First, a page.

Tuesday, February 15, 2011

Not So Fast....

In January, I wrote "Early Graduation from Graduated Payments?" In it, I asked if I should switch from a graduated repayment plan (incrementally increasing every two years) to a standard repayment plan (one with the same monthly payment). I misunderstood the charts I compared at the time (this one in particular):

I was under the impression that my graduated payments would start in February. So I updated my budget to reflect this change. You can imagine my surprise when I logged on to the Direct Loan Servicing website to discover that my next payment would be the same $229.21 I'd been paying for the past year.

Turns out, I'd have to pull the trigger to make the increased payment happen sooner than later. After talking to a DLS customer service representative (who didn't sound like she cared for her job much; then again I did call after 8PM<<<she probably resented missing "Glee" or something...anyway) I learned that my payment is scheduled to increase in November (exactly two years after I started repaying my loan :>). And when it increases, it won't be the above-mentioned $265.97; it will be $268.91. I decided to forgo initiating the higher payment. I was advised that if I start paying the higher amount (effective March 2011), I would pay $8,770.82 in total interest over the course of the loan term. On the other hand, I would pay $8,917.25 in interest (over the same time period), if I wait for the increase to occur in November. For you math junkies, that's a difference of $146.43.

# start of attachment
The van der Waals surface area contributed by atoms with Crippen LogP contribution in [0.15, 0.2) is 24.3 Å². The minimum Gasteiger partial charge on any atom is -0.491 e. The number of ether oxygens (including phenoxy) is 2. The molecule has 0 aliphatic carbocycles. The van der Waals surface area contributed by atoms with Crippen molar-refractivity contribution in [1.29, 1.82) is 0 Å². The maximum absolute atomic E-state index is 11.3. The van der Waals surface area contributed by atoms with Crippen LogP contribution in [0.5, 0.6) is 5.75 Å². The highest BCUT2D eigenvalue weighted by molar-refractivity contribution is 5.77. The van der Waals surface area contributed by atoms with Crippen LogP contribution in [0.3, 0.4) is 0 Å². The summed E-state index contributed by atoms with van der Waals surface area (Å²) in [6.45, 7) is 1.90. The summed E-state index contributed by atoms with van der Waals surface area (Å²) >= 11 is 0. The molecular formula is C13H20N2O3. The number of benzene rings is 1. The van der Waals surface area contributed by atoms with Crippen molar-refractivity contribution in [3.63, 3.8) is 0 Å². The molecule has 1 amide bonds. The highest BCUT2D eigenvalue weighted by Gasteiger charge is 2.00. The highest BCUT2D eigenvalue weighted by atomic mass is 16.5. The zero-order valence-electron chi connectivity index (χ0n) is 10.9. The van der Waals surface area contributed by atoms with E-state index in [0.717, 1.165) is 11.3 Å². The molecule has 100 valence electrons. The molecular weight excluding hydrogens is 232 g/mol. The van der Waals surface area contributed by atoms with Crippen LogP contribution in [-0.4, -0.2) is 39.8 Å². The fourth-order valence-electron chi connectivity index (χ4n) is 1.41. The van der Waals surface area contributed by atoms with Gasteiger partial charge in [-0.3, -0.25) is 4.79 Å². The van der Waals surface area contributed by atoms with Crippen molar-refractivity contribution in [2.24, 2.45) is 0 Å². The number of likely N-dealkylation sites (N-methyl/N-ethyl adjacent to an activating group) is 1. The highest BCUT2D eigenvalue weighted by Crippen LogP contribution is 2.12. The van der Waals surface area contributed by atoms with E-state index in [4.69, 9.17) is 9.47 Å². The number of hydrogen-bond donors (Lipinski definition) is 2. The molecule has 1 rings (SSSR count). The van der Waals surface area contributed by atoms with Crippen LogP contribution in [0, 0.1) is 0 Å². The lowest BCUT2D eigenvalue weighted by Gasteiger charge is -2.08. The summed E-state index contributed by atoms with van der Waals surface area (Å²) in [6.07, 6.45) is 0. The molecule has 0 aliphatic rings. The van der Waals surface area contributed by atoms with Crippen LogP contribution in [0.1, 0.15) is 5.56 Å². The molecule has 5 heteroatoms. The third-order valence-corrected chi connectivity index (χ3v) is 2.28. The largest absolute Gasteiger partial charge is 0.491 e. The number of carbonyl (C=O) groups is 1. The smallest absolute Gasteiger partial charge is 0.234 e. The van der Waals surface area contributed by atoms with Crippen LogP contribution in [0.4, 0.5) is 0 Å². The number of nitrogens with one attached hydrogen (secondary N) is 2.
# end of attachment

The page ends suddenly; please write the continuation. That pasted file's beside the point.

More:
I asked to keep things as they are and plan to make principal only payments on the higher interest loans in my portfolio of $36.76 (this is the monthly difference between what I thought I was going to have to pay and what I'm currently obligated to pay).

What do you think? Would you make additional principal payments -totaling $367.60- over the course of ten months? Would you go ahead and switch to the higher payment? Or would you sit back and stash the $36.76 each month?

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